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About 4-H

This nonprofit, youth development organization has flourished over the years. 4-H leads in life skills development, child protection policies and research-based education for leaders and youth.

Every county in the United States that works with their state land-grant university may establish an Extension office. The Cooperative Extension System provides counties with research-based education in four common areas: agriculture, food consumer sciences, master gardening and youth development.

The passage of the Smith-Lever Act in 1914 created the Cooperative Extension System at USDA and nationalized 4-H.

4-H reaches every corner of our nation. It is part of America’s 109 land-grant universities and its Cooperative Extension System. It extends from urban neighborhoods to suburban schoolyards to rural farming communities. 4-H helps shape youths to move our country and the world forward in ways that no other youth organization can with more than:

  • 6 million youths
  • 540,000 volunteers
  • 3,500 professionals
  • 60 million alumni

Benefits of 4-H

Youth benefit from education outside a traditional classroom.

Hands-on life skills provide youth an opportunity to explore and understand by practice and interactive participation.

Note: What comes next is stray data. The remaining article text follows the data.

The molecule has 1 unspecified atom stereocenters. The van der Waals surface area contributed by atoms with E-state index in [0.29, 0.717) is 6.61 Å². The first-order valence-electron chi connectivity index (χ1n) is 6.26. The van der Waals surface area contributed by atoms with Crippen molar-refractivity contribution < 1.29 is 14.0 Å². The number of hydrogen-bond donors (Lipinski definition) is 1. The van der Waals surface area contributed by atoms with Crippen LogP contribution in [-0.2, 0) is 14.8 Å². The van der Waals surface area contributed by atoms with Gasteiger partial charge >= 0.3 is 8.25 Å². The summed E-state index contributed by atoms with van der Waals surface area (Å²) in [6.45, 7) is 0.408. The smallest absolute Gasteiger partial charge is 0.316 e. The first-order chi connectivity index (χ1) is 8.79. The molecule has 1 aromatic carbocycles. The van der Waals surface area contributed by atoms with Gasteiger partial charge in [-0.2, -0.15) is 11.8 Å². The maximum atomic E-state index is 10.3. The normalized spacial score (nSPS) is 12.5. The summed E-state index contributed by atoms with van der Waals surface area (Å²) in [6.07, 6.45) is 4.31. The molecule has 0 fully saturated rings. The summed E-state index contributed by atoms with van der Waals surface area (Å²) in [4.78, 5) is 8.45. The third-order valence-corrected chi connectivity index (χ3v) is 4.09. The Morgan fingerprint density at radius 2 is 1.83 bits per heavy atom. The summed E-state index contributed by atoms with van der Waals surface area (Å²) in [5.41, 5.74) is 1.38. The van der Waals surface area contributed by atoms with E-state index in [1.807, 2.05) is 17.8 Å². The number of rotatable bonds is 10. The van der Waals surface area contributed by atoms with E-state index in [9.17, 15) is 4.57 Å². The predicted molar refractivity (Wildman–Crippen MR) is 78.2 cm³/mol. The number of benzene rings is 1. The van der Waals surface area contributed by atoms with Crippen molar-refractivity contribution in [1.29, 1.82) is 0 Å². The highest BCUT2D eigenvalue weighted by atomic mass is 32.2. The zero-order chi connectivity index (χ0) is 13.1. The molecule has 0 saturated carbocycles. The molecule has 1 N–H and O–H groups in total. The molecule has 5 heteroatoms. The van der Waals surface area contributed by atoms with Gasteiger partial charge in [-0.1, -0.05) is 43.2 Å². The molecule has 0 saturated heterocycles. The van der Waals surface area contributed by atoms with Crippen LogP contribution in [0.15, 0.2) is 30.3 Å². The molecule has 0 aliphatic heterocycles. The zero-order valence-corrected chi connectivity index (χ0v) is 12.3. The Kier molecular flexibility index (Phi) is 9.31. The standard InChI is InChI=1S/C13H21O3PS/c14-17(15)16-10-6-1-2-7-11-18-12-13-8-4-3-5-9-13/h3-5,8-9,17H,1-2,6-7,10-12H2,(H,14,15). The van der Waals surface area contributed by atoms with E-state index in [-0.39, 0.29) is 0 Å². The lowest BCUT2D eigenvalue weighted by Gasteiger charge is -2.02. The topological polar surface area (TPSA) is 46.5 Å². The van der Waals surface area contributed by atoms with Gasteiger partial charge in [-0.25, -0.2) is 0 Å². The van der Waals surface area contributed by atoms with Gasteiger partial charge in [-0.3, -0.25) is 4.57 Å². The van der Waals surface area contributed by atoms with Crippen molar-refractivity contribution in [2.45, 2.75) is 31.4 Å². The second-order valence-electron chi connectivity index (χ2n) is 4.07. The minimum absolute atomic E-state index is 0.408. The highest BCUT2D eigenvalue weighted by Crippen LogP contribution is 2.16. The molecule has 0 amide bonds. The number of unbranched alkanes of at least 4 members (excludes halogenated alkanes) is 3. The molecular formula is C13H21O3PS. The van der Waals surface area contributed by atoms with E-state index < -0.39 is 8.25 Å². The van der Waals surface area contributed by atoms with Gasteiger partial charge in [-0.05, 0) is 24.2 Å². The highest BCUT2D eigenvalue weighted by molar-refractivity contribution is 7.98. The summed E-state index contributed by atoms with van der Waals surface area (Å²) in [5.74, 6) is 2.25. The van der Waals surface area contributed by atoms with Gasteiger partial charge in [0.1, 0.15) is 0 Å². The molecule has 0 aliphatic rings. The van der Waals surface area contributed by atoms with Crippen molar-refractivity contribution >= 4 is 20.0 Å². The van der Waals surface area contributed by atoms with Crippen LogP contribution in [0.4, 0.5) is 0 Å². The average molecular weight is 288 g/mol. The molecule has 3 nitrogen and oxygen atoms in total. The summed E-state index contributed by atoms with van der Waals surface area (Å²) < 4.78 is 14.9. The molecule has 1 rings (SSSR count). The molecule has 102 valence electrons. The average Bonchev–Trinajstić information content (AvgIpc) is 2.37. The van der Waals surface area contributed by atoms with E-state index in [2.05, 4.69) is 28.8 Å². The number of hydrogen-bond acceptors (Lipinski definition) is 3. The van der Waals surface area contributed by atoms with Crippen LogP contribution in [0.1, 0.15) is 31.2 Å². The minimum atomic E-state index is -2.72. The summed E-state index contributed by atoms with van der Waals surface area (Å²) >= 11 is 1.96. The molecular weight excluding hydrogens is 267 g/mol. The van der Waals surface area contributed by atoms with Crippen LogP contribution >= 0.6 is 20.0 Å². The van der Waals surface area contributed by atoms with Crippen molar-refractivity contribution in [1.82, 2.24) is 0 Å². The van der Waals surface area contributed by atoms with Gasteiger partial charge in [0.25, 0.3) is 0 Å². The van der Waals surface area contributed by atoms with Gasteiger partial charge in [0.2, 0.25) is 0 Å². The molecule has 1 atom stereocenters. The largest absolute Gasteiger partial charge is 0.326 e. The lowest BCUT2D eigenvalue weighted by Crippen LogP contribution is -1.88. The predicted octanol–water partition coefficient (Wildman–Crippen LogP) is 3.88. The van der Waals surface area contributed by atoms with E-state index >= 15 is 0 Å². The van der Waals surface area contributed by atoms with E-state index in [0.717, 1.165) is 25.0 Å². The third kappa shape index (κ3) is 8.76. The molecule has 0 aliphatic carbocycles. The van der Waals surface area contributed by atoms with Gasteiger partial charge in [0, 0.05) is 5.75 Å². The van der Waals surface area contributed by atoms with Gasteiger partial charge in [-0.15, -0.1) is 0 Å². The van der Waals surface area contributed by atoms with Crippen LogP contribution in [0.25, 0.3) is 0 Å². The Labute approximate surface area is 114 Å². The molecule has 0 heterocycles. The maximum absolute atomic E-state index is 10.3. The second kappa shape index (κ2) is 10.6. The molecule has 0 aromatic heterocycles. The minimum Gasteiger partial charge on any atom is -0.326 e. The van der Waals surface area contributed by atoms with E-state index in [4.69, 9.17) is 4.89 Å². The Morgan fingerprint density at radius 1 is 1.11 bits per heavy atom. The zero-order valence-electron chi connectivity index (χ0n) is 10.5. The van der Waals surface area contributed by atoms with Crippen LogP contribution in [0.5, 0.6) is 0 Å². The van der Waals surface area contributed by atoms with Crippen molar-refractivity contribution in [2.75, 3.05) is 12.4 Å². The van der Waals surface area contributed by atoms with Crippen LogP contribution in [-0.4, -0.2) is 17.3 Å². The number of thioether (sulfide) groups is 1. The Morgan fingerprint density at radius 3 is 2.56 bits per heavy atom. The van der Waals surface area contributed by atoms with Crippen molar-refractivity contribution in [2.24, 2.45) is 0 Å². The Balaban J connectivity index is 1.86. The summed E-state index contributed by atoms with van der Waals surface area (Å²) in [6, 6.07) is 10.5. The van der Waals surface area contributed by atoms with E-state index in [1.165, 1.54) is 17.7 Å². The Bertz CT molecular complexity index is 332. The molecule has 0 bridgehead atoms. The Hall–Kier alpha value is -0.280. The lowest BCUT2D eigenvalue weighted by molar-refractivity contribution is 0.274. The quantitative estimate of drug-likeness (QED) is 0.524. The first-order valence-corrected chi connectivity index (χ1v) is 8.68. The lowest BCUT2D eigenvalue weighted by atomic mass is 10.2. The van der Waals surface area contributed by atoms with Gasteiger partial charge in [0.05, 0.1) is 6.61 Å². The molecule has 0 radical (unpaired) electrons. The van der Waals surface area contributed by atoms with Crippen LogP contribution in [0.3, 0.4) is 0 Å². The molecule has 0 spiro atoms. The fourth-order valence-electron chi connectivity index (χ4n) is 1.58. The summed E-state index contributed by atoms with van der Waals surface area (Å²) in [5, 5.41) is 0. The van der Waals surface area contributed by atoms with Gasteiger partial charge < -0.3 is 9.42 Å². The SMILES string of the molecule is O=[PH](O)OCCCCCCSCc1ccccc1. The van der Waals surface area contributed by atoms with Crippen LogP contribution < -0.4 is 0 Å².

Youth succeed and strive for success in a project area of their choosing. In turn, their practice educates other youth and adults by demonstrating both their attempts at success and their successes.

The 4 H’s of 4-H

The H’s in 4-H youth development organization stand for health, hands, heart and head.

“I pledge my head to clearer thinking, my heart to better loyalty, my hands to larger service, and my health to better living, for my club, my community, my country, and my world.”

1902–2015 4-H

This philosophy and the support of the thousands of volunteers, coordinators and educators make 4-H possible. 4-H offers hundreds of projects and research-based opportunities for youth.

4-H Programs

4-H program coordinators, educators, adult volunteer leaders and youth volunteer leaders use individual state and national 4-H project goals and curriculum to measure and ensure consistent youth development.

Participants learn hands-on life skills that can promote quality of life while also preparing them to engage an ever changing world and its communities.

Member and Volunteers

Members work in clubs with their volunteer organizational leaders and project leaders. These adult leaders help participants better understand and learn more about their project.

4-H Projects

Participants learn to record their projects in a portfolio, set goals, show knowledge of their project and reflect on how their project goals were met or why they need revisions. Completed projects are shown to the public and shared with other 4-H clubs and the community.

4-H’s project subject matter is related to STEAM learning goals. Projects include aero science, entomology, livestock production, LEGO® robotics, small engines, wood working, creative arts, clothing, textiles, citizenship and leadership development. 4-H provides opportunities for students to gain skills in science, technology, engineering, art and mathematics.



University of Idaho Extension, Valley County

Mailing Address:
PO Box 510
110 West Pine Street
Cascade, ID 83611

Phone: 208-382-7190



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UI Extension, Valley County